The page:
The many facets of women and writing in the subcontinent
In not too distant a past when women wished to express themselves, they looked for strategies for expression and mostly located them within the domestic sphere for reasons we are well aware of. The Tibetan writer, Geyang said sometime ago: “We tell each other stories of our lives and everything we have suffered becomes something beautiful.”
Oral storytelling, songs and even gossip and scandal, have always been their means for effective use of imagination. The inner courtyard — which has been traditionally the woman's domain for work and leisure — has been vibrant with such modes of women's self-expression. But, the very act of writing by a woman has been considered an act of defiance and has needed to be concealed, guarded and kept away even from the eyes of the family, not to talk of publication. Thanks to progressive ideals and the feminist enterprise, there has been a lot of realisation of the silences, gaps and the absence of women in literature. We have come far but also, in certain areas and contexts, we have not moved at all or in some cases, there are instances of even regression! While we have a Krishna Sobti to tell us of “Mitro Marjani”, we also have somebody like Noor Zaheer narrating the story of a society that constantly challenges and demolishes the progressive ideals of a woman, in her novel “My God is a Woman”.
It is the rather retrogressive baggage of the history of a woman's place in society, with its projections — in some cultures even continuations — into modern times, that has led to the carving out of a large and important area of study, i.e. women and writing. Elain Showalter in her well-known book “A Literature of their Own” suggests how in the first phase women imitated male writing, in the second, they went into the mode of protesting and only in the third phase did they engage with “self-discovery”. But if we were to look at our own literatures, what we witness is a simultaneous existence of the three stances. If there is a “mad woman in the attic”, there is also an adequate representation of the “Shakti” ideal even amongst the tribal “Dopti” of Mahasweta Devi.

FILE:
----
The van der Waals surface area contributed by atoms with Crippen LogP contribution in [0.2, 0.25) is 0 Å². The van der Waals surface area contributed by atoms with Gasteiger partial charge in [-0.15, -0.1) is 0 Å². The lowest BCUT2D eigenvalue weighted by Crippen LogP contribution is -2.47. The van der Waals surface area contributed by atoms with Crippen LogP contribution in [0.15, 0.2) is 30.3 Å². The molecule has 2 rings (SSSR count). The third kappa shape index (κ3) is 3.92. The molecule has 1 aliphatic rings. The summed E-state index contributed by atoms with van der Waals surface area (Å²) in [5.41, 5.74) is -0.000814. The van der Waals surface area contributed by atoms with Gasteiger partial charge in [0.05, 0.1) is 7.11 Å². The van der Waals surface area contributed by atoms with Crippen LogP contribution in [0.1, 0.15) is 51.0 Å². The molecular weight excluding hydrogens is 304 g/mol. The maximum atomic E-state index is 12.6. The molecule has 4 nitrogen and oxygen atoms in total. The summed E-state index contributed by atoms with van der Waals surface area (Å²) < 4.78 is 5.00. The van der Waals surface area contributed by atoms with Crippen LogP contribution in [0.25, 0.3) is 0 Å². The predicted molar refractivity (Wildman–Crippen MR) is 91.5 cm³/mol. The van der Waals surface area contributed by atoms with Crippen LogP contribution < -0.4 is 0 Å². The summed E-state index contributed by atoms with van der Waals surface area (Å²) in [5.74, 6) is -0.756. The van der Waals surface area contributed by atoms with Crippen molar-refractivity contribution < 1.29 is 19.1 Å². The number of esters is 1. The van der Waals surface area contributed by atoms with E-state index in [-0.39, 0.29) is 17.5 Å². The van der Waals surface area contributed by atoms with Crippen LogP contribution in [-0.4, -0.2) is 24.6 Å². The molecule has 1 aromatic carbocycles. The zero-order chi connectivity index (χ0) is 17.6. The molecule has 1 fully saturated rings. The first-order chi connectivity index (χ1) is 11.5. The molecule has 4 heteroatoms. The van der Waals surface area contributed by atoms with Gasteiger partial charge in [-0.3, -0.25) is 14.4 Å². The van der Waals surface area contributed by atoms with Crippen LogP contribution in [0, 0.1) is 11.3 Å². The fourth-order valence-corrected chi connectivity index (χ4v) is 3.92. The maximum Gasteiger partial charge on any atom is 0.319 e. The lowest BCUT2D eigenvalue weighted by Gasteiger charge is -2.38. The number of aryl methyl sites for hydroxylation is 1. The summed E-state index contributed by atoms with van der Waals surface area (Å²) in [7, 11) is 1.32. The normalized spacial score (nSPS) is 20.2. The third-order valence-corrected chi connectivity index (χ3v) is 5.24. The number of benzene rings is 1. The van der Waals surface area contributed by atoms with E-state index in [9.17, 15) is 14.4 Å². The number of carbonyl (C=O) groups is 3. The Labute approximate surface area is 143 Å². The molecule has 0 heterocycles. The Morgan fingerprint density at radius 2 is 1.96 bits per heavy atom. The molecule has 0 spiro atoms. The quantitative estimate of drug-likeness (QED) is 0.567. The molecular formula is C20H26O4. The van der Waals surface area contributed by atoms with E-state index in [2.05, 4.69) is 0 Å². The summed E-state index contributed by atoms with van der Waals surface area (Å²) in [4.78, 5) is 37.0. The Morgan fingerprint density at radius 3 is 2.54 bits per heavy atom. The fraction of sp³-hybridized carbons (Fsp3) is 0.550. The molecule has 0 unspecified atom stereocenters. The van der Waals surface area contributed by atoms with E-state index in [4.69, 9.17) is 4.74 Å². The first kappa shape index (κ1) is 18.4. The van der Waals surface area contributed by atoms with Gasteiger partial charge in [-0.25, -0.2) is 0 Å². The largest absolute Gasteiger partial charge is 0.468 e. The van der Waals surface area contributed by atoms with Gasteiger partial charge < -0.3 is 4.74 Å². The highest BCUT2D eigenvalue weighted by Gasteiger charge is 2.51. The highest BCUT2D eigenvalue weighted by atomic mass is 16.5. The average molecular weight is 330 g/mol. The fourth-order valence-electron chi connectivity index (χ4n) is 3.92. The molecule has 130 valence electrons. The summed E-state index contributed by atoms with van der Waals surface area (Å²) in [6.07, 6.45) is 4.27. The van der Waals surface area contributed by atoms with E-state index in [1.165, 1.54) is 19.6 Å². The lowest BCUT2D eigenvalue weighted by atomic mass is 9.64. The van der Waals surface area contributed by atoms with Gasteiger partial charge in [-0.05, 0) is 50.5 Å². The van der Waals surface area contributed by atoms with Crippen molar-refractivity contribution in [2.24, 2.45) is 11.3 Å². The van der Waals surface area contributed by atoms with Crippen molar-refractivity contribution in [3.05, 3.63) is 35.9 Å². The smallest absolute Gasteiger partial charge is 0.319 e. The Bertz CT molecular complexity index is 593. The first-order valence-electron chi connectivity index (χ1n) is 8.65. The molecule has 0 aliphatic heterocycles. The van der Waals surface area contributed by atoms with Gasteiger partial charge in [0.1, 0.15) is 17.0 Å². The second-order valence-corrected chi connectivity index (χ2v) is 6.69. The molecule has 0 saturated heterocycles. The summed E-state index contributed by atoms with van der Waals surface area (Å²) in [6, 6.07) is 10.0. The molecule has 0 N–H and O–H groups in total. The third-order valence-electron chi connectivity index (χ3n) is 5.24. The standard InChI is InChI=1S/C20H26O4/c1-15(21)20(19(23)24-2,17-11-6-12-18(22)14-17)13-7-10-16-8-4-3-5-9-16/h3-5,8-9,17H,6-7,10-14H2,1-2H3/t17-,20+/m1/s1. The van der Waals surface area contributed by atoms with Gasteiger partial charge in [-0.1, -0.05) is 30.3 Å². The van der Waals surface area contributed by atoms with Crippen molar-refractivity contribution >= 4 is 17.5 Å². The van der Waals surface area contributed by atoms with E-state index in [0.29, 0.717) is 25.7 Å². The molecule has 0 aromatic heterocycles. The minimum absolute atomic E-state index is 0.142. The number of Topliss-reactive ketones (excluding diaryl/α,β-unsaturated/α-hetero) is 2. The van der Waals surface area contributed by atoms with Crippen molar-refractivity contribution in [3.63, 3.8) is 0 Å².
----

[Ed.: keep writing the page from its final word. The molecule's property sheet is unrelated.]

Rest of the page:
Our history has enough evidence of female deviance and defiance: Mahadevi Akka questioned male monopoly in the realm of faith and asserted her freedom to seek her own God/husband. There is no dearth of examples in the varied oral and written literatures of the subcontinent to work out a history of contesting feminist voices. It is only however over the past half a century when the male canon has been systematically de-centred. Women's sense of being and their experiences now find respectable acknowledgement in literature. This holds good as much in the creation of literature as in the reception of it. Many a time the “real” story lies beneath the superficial text…. One needs to have an “androgynous” sensibility to perceive the reality of the female as much as that of the male.
Structures of thought and feeling that evolve out of deeply entrenched cultural systems constrict our minds from relating easily to the varied truths, sometimes in contradiction with each other. Literature makes it possible to make place for the “new” and the “different” through a convincing narration of human experience. A poem or a short story has the potential to break open from the ‘coded' thought pattern. “Women and writing” lays bare a universe that has been under a veil for centuries. The subject, though much talked about today, has still a massive reservoir of gems in the subterranean.
Let us continue the process of excavation to be able to resolve questions of social justice and gender equality with sensitivity, as a project for humanity.
I'm the one you hid beneath
The weight of traditions
For you never knew
That light can never fear pitch darkness
Kishwar Naheed (Pakistan)
(Sukrita Paul Kumar, a noted critic and poet, teaches in Zakir Husain College, Delhi University)